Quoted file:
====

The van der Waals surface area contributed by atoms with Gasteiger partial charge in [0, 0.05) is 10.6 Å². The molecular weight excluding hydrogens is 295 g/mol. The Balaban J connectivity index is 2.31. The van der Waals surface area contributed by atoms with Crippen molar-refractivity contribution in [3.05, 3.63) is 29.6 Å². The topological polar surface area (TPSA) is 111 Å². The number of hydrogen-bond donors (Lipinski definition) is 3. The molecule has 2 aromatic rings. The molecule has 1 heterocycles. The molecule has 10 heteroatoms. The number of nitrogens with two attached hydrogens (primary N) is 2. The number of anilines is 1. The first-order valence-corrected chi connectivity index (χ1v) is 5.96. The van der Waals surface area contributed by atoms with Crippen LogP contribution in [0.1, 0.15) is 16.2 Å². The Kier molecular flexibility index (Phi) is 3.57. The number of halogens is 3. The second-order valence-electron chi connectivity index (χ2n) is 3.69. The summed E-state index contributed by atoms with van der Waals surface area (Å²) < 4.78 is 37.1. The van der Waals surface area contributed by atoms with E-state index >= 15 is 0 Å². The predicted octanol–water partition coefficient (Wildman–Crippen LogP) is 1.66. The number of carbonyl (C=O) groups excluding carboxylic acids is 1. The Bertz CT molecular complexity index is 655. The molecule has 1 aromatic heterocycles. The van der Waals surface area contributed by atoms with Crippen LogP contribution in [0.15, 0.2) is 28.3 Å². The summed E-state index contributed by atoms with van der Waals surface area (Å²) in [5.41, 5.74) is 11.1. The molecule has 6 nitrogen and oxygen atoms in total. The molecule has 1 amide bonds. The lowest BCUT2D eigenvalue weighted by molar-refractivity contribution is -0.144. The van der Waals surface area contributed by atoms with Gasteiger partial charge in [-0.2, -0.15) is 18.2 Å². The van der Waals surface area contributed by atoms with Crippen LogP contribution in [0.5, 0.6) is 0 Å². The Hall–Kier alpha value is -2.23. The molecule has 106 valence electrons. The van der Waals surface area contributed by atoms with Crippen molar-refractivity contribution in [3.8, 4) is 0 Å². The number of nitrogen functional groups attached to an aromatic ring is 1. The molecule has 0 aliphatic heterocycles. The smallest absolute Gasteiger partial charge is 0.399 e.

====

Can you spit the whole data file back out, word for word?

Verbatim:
The van der Waals surface area contributed by atoms with Gasteiger partial charge in [0, 0.05) is 10.6 Å². The molecular weight excluding hydrogens is 295 g/mol. The Balaban J connectivity index is 2.31. The van der Waals surface area contributed by atoms with Crippen molar-refractivity contribution in [3.05, 3.63) is 29.6 Å². The topological polar surface area (TPSA) is 111 Å². The number of hydrogen-bond donors (Lipinski definition) is 3. The molecule has 2 aromatic rings. The molecule has 1 heterocycles. The molecule has 10 heteroatoms. The number of nitrogens with two attached hydrogens (primary N) is 2. The number of anilines is 1. The first-order valence-corrected chi connectivity index (χ1v) is 5.96. The van der Waals surface area contributed by atoms with Crippen LogP contribution in [0.1, 0.15) is 16.2 Å². The Kier molecular flexibility index (Phi) is 3.57. The number of halogens is 3. The second-order valence-electron chi connectivity index (χ2n) is 3.69. The summed E-state index contributed by atoms with van der Waals surface area (Å²) < 4.78 is 37.1. The van der Waals surface area contributed by atoms with E-state index >= 15 is 0 Å². The predicted octanol–water partition coefficient (Wildman–Crippen LogP) is 1.66. The number of carbonyl (C=O) groups excluding carboxylic acids is 1. The Bertz CT molecular complexity index is 655. The molecule has 1 aromatic heterocycles. The van der Waals surface area contributed by atoms with Crippen LogP contribution in [0.15, 0.2) is 28.3 Å². The summed E-state index contributed by atoms with van der Waals surface area (Å²) in [5.41, 5.74) is 11.1. The molecule has 6 nitrogen and oxygen atoms in total. The molecule has 1 amide bonds. The lowest BCUT2D eigenvalue weighted by molar-refractivity contribution is -0.144. The van der Waals surface area contributed by atoms with Gasteiger partial charge in [-0.2, -0.15) is 18.2 Å². The van der Waals surface area contributed by atoms with Crippen LogP contribution in [0.5, 0.6) is 0 Å². The Hall–Kier alpha value is -2.23. The molecule has 106 valence electrons. The van der Waals surface area contributed by atoms with Crippen molar-refractivity contribution in [3.8, 4) is 0 Å². The number of nitrogen functional groups attached to an aromatic ring is 1. The molecule has 0 aliphatic heterocycles. The smallest absolute Gasteiger partial charge is 0.399 e.